HomeUncategorizedThe Four Niche Festival Strategies Taking Over Live Music

The Four Niche Festival Strategies Taking Over Live Music

Wren Graves writes about trends in the entertainment industry and publishes a pop-culture crossword puzzle every Tuesday and Thursday in the Consequence Newsletter. Subscribe here to never miss an issue, and if you’d like, you can also check out this week’s easy mini-crossword, “Exit the Matrix,” and the more challenging Thursday puzzle, “Enter the Matrix.”

The large general-interest festivals have looked a little boring this year, but overall, live events are getting wilder. Small-time capitalists keep challenging the Live Nation-AEG duopoly, which has resulted in one Fyre Fest (so far), one Diet Fyre Fest (slightly more competent planning, a lot more poop), and a variety of lineups and experiences ranging from meh to iconic.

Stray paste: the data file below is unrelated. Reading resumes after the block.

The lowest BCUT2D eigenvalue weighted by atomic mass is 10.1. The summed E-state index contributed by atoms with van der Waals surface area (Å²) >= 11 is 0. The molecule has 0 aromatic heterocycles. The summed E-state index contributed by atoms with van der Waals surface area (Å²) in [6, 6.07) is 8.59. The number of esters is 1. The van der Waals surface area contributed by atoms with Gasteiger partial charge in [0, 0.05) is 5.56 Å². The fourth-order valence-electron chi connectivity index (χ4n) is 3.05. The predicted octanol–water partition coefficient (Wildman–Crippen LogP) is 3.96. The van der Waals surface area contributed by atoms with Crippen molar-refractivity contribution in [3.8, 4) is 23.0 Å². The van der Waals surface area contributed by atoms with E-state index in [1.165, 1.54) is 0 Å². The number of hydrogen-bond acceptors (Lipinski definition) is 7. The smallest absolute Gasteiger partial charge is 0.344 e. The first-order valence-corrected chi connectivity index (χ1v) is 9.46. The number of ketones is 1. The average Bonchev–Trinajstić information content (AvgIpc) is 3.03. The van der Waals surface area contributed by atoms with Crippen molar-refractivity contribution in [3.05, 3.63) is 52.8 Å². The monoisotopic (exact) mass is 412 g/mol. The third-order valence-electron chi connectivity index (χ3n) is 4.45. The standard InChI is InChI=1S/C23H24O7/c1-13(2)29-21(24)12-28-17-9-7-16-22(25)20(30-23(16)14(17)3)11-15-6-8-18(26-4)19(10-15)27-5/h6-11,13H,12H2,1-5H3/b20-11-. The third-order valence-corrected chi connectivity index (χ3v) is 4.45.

While the world’s largest events face anemic sales or even cancelations (here’s hoping splendour returns to Australia’s grass soon), smaller and mid-sized festivals have become petri dishes of experimentation — at least by the dull standards of corporate-sponsored music. Even Live Nation and AEG are varying their strategies.

A lot of the best festivals have one thing in common: They’re not trying to please everyone. They hone in on a certain kind of experience, they do it well, and the people who like that sort of thing are happy.

This is not groundbreaking, even if until recently it had been less common irl. But the internet bends towards niches. Our social media algorithms are as individual as snowflakes, and that expectation for personalization is spilling into every part of life. Today few people are content with a cookie cutter festival experience — especially not at modern festival prices.

The whole point of specialization is that each niche is a little different. But four dominant strategies have emerged over the last several years. Even if they’re not what you or I would look for, they’ve  clearly found an audience and would seem to have room for growth. Let’s call these strategies genre themes, lifestyles, selfies, and destinations, and let’s look at the advantages each of them has over the larger gen-fests:

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